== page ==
French Language Blog

French Vocabulary – Teaching and Learning Posted by on Oct 29, 2019 in Culture, Language, Vocabulary

In a few short months, I will be completing my studies towards a Masters in Education. If all goes well, one of these days I hope to become prof de français (a French teacher) in a local college ou lycée (middle or high school). While that days is still a ways off, my work got me thinking about the different types of knowledge and about the different ways to talk about teaching and learning in French.

To teach or to learn?

One of the nuances of French that I have always wondered at is the way that the verb apprendre can mean both to teach and to learn. While most of us learn the later definition, it is commonly used in French to mean it opposite.1The French linguist and philosopher Roland Barthes called words like this – that can mean one thing and their opposite – énantiosèmes. You can see a few more of them here. Let’s look at some examples. [Click the play button if you would like to hear each phrase pronounced.]

J’apprends le français. / I am learning French.

J’apprends le français à mon neveu. / I am teaching my nephew French.

Nous apprenons à jouer au tennis. / We are learning to play tennis.

Nous apprenons à jouer au tennis à nos nouveaux amis. / We are teaching our new friends to play tennis.

Apprendre is a regular -re verb. The present tense conjugations are: j’apprends / tu apprends / il/elle/on apprend / nous apprenons / vous apprenez / ils/elles apprennent . You can see more here.

Of course if you’re mad at someone, you can also say “Je vais t’apprendre … !” which would mean “I’m gonna teach you … !”

The other common verb for to teach is enseigner. It is a bit more formal than apprendre and likely to be the word you would hear and would use when talking about teaching in a school. A French teacher would be more likely to say “J’enseigne le français.“, for example, when asked what they do for a living.

Don’t forget that French also has multiple words for talking about what is being taught. Review this post to see how the verbs savoir and connaître can both mean to know.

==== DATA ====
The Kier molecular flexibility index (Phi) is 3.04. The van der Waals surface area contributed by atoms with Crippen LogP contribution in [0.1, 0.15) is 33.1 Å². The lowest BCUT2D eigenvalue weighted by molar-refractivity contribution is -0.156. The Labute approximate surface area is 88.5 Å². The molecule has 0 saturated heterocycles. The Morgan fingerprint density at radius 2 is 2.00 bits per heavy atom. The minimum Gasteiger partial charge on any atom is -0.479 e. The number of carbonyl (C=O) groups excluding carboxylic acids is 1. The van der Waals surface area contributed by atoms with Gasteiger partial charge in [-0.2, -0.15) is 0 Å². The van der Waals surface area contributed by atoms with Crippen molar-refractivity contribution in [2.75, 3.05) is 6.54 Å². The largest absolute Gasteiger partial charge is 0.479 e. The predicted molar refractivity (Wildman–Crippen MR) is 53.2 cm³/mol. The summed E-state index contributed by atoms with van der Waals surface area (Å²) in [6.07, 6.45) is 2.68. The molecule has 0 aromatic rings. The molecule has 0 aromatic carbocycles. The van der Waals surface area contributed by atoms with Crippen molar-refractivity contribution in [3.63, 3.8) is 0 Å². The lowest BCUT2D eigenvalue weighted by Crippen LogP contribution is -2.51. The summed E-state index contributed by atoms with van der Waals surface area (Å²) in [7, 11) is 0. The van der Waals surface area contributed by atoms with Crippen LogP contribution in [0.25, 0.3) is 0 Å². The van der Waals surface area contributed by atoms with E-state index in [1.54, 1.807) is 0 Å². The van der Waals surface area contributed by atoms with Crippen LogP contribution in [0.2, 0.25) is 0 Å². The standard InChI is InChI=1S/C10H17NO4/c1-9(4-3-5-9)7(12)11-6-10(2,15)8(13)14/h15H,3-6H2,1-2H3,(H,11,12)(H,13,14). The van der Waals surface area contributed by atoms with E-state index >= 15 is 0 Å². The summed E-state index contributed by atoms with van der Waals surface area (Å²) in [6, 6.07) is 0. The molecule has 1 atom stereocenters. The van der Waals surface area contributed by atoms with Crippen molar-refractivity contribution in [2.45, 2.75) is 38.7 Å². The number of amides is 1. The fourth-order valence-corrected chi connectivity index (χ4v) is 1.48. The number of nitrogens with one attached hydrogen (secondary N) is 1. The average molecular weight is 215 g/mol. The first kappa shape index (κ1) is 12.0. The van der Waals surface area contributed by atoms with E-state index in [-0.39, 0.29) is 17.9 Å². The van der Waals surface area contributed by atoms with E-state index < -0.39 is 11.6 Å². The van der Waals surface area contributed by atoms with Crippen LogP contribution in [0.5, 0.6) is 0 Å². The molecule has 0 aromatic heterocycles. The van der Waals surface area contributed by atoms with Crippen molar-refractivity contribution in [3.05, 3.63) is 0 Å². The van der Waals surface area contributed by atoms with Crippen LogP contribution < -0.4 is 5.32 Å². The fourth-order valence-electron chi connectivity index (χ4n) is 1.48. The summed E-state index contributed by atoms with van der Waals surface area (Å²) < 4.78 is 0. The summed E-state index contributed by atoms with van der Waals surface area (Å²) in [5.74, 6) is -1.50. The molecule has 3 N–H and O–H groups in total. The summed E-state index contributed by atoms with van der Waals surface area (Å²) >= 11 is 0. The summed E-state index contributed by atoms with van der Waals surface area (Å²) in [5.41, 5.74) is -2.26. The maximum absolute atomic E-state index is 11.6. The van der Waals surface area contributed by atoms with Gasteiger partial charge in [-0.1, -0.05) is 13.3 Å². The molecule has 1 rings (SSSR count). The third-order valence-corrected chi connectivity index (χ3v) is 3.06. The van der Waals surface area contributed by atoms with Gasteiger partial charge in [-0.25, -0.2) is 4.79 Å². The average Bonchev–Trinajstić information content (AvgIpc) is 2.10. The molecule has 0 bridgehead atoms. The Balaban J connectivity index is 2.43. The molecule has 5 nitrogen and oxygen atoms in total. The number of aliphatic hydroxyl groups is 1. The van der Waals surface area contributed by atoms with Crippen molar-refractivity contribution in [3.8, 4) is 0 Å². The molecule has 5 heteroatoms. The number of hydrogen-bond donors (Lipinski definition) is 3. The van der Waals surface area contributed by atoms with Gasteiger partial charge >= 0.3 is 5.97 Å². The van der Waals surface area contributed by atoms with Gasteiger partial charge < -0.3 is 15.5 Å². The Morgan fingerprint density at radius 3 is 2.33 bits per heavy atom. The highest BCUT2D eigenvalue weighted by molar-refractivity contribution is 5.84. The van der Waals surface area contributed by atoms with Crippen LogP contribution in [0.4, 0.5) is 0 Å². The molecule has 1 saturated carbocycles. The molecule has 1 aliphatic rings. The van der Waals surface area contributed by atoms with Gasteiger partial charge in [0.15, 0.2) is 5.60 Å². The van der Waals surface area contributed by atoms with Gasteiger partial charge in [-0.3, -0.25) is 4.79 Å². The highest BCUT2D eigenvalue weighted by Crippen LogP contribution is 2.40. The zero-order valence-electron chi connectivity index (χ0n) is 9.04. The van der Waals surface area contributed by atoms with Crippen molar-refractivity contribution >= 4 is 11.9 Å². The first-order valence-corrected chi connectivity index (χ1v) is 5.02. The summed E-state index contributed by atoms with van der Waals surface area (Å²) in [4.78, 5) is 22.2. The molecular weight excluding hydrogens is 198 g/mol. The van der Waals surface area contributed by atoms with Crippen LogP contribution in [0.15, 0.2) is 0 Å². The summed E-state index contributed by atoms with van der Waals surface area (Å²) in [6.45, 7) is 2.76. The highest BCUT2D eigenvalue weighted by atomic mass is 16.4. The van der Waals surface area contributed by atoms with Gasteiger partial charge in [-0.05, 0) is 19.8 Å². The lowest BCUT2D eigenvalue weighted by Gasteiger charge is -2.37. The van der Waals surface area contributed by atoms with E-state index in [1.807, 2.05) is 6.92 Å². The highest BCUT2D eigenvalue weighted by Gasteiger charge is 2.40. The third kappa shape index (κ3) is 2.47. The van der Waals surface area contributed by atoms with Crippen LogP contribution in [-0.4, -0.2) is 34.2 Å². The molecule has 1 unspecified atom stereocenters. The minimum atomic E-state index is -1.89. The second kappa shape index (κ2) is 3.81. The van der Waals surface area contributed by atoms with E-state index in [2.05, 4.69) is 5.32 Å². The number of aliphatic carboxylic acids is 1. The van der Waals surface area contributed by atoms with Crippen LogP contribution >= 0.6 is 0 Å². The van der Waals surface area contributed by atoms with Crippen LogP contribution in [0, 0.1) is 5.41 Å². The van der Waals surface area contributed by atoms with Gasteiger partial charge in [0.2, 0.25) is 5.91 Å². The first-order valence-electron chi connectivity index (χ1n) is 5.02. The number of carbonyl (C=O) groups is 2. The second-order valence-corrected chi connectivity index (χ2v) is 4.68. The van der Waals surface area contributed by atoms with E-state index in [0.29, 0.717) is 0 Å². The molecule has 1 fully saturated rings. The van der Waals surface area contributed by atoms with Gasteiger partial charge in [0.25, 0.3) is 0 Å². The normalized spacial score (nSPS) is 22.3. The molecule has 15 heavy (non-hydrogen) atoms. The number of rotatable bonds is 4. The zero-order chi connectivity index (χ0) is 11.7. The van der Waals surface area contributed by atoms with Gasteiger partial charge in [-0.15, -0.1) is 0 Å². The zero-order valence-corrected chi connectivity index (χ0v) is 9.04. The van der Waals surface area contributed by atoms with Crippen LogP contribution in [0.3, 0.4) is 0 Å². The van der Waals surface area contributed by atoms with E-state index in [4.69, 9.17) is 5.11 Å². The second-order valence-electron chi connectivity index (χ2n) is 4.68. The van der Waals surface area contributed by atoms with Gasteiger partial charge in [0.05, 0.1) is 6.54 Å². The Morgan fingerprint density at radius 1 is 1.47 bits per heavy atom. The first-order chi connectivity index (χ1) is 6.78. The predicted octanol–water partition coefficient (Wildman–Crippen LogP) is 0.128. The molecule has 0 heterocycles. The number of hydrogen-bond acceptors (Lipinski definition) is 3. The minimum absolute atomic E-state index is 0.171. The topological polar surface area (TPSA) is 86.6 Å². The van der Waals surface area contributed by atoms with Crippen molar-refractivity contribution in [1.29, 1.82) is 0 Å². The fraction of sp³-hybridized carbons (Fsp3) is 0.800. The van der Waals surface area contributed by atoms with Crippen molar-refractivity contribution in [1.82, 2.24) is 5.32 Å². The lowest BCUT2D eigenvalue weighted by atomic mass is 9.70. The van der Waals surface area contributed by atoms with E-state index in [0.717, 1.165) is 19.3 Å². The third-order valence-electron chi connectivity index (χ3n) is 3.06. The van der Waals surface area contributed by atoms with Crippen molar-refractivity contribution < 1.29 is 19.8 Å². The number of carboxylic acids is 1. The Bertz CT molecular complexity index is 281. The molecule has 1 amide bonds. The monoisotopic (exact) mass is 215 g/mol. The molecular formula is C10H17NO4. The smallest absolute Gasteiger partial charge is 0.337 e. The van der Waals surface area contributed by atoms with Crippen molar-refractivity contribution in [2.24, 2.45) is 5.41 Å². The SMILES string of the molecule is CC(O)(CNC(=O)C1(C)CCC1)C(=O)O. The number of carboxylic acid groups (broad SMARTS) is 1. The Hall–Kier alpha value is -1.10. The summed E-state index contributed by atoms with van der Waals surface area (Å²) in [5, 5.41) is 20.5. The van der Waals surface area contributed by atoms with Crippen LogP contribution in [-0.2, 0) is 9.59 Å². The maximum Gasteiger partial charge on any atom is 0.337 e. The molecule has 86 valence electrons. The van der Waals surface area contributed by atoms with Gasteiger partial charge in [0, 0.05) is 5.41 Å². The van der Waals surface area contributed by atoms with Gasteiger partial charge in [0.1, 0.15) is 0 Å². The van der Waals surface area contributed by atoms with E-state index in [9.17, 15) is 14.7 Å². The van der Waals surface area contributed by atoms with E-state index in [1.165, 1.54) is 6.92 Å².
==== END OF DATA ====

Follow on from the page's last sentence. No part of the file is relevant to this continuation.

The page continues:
Fait divers / Variety

I don’t want to let this week go by without acknowledging that Halloween is Friday. If you are someone qui aime avoir peur (who likes to be scared) you might like the new series now streaming on Netflix, Marianne. The story takes place in France and is filmed entirely in French. A (potentially) great way to work on your listening comprehension skills … if you can stand the fright! 😉 I will miss the fun this year as I will be on a plane flying to France! More on that when I return la semaine prochaine (next week).

Apple picture CCo from

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    The French linguist and philosopher Roland Barthes called words like this – that can mean one thing and their opposite – énantiosèmes. You can see a few more of them here.
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About the Author: Tim Hildreth

Since my first trip to France at 16, I have been a passionate francophile. I love the language, food, music, art, people, and more that make France and la Francophonie in general such an amazing part of our global community. Having lived in France and studied the language and culture for over 35 years, it is my great pleasure to be able to share a little bit of my deep love with you through this blog.